may/june 2005
 

colin grant: making cape breton proud!
wanda earhart
celtic heritage magazine

Whoever may have said that you have to be born and bred on Cape Breton Island in order to stand out in the fiddling world, never met or heard the incomparable style of Colin Grant. Having recently taken part in no less than seven distinguished performances during ECMA weekend in Sydney, Nova Scotia, this determined young performer is well on his way to making his mark on the local and international stage.

Colin Grant was raised in Toronto, and together with his family, moved to Cape Breton just seven years ago. His interest in music had begun by age 4, at the Royal Conservatory, where he studied classical music for 6 years, and shortly after began to explore Cape Breton influenced playing with Sandy MacIntyre. Before long, he began the yearly tradition of attending summer classes at the Gaelic College in St. Ann’s.

“I began to immerse myself in fiddle at that point, and took lessons from people like Stan Chapman and Rodney MacDonald.”

He recalls that his home was always filled with the sounds of east coast recordings from the Rankins to Jerry Holland and Howie MacDonald. “I always had a keen interest in those styles of playing.”

Some of his favourites growing up included Ashley MacIsaac’s Hi, How Are You Today? and Natalie MacMaster’s early recordings. “I really enjoyed their original ideas, and of course there is Howie, who I feel is just an all round great player.” He says it was his familiarity with the culture that likely helped to ease any anxiety that might have been caused by the relocation to the island. “I don’t really recall it being a worrisome time, if anything I thought of it as a chance to be closer to the music.”

Immediately upon arrival in Cape Breton, Grant immersed himself into the cultural life of his new surroundings, taking lessons from Allie Bennett and eventually performing on stages from Mabou to Glace Bay. In 2002, he was invited to join the cast of Lyrics & Laughter at the Louisbourg Playhouse (a musical/comedy revue type show that showcased young up-and-coming performers) to rave reviews from the mix of both local and international audiences that frequent the venue. “The response from the crowds was so great, and we were able to grow as performers with each performance.”

By 2003, Grant had been accepted into the National Artists Program (Canada), which brought together young performers and fine artists to produce a gala show at the Jeux Canada Games in Bathurst, New Brunswick. He also toured Scotland and had the opportunity to bring Cape Breton music to Indonesia, hosting several concerts and conducting workshops at the Jakarta Performing Arts Institute.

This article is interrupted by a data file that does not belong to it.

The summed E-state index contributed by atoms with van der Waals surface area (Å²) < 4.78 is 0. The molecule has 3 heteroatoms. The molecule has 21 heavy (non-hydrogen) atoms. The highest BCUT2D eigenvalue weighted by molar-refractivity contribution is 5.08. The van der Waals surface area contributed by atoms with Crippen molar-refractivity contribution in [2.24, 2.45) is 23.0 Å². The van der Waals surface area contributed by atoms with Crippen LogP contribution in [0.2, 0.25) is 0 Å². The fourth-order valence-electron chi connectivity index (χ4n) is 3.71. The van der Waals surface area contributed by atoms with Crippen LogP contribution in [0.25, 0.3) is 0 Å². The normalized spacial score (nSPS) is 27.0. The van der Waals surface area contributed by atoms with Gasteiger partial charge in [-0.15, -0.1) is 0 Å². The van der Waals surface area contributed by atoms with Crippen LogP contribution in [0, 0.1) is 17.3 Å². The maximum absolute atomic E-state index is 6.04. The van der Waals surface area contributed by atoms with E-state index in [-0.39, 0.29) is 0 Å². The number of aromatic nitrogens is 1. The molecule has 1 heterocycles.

Lyrics & Laughter also helped Grant’s reputation, not only as an accomplished fiddler but as a comedian. His comedic skills caught the eye of other local producers. In 2004, he was asked to join the final run of the award winning Accents On Christmas musical/comedy performances. Throughout the seasonal run, Grant was able to capture the respect and admiration of audiences, with his original musical arrangements, as well as his uninhibited approach to the comedic roles that came his way.

“The Accents shows were just so much fun, a great bunch of people to work with, for sure!”

After graduating from Sydney Academy, Grant has been attending Université Sainte-Anne in Church Point, Nova Scotia. “For French immersion, this is definitely the place to go,” explains Grant, “my plan is to earn a Bachelor of Arts/Bachelor of Education, French with a History minor. This is such a culturally rich environment, and I am enjoying my time here very much.” He has also been continuing to teach private violin lessons while attending university.

“I have been very lucky with my music, and it’s certainly not at all like work, but rather a lot of fun.” He cites one of the more challenging experiences as performing in Mabou. “At first that was a bit intimidating, the play pretty close to the floor, and know their stuff, but in the end it was an incredible rush to play for a dance up there.”